Lorn Heimann“My candle burns at both ends; It will not last the night; But ah, my foes, and oh, my friends; it gives a lovely light!”– Edna St. Vincent Millay, an American lyrical poet, playwright and feministBY DELORES SAVAS - If there was ever a paradise to raise a child in many years ago, it was in Boca Grande. It was a place where the young children on the island could be close to nature and be as free in spirit as possible. They were surrounded by beautiful sandy beaches and wildlife.
Iguanas roamed freely, as did the alligators that rested lazily on the Inn’s golf course. Raccoons and opossums, snakes and other critters kept each other in balance.
It was a time when island teens jumped off bridges into the cool waters, laughing as they enjoyed their plunge. There were not numerous signs to tell them it was not allowed.
Many young people enjoyed cool, summer nights sitting along the seawall off 5th Street, playing their guitars, singing and enjoying the breezes.
Lorn Heimann, my late son, was among these youths. He also climbed a huge pine tree next to a cove and built a tree house in its welcoming branches. When Steve Seidensticker, the past manager of the Gasparilla Inn, called Lorn into his office and told him he could not live in the tree house, Lorn asked him if he could buy the tree. Of course, Seidensticker refused the request and told Lorn he reminded him of himself when he was Lorn’s age.
When Lorn was killed in an automobile accident on the island in 1993, Seidensticker allowed Lorn’s many friends to erect a cross in his honor off 5th Street, up along the shore by the trees. The tree-house tree still stands there today where friends and family often bring tokens of remembrance to Lorn.
Shells, flowers and beads could often be found draped on the cross along with other mementos. There are many who will bring little gifts on his birthday, November 10.
Many islanders may remember Lorn. He often had his outlaw dog, Weasel, draped on his shoulders or following obediently behind him. She had the bad reputation of nipping people’s ankles but she listened and followed Lorn obediently.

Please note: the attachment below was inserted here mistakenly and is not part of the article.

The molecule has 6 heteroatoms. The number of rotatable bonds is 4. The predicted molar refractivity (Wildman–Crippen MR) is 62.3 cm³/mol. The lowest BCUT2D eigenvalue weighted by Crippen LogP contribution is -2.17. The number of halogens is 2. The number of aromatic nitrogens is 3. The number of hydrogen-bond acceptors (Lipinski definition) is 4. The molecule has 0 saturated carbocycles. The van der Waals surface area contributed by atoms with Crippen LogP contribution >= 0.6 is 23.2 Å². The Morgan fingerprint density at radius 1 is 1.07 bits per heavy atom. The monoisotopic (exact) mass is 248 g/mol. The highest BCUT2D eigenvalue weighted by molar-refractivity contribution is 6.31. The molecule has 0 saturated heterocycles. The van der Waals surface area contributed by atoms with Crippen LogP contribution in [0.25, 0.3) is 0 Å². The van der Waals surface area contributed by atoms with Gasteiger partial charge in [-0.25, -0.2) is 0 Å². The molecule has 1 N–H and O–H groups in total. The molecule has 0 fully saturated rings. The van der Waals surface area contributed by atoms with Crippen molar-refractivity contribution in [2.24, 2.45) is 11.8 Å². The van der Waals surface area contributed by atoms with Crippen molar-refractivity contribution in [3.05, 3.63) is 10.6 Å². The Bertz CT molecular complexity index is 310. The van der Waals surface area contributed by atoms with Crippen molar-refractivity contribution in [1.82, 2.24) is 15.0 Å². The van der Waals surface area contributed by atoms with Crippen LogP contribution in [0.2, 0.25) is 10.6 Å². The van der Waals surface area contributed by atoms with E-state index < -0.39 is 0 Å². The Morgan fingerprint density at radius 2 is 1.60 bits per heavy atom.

He also made quite an impression when he helped with Friends of Wildlife on the island with the care of injured birds and animals. He became close friends with our talking crow that was named Lorn by the Peace River Wildlife Center in Punta Gorda when he had to be placed there. The staff named him after Lorn in his honor when he was killed in 1993.
Being surrounded with nature and island living helped Lorn become aware of the environment and animals. He was always the one asking others to help pick up any garbage left behind after guitar jam sessions on the beach.
He had a special love for dolphins and often spent many evening hours with Weasel at his side watching them frolic in the Gulf.
A favorite day of mine was when an irate island resident called to complain that Lorn and a group of his “tye-dyed” shirt-wearing friends stopped traffic. When I asked her why he stopped the traffic she said just to help two turtles cross the road.
Yes, he was a special child who was very aware of the environment. He was a writer and musician, and his words often voiced his concern about what was happening around him. His friends are still fiercely loyal to him and remember his kindness and the encouraging words he often gave to help them.
Barbara Molloy, a former islander who watched Lorn grow up, said these words at his service.
“His life was like The Adventures of Tom Sawyer: daring escapades, a secret tree house, in trouble for skateboarding in town, and in trouble for ‘Ninja raids’, all with the mischievous hint of a smile. Quick at whatever he turned his hand to, he went from one thing to the next – searching, feeling his way.
“He worked feverishly on his writing and music, as if he had no time to waste. And his time ran out too soon. But he was present in that brief span, more than many of us with long years at our leisure. May his sprit urge us onto using gifts, and completing the work we’re here to do.”
He was an island child of the sea, with his long blond hair and piercing blue eyes that drew many people to him. He is still remembered, missed, and loved by family and friends.
His favorite tree still stands swaying in the wind, the cross in the cove is still beckoning to his friends, the sounds of music played by his many friends still echo on the beach, and dolphins listening to the happy sounds still swim by as the spirit of Lorn remains.
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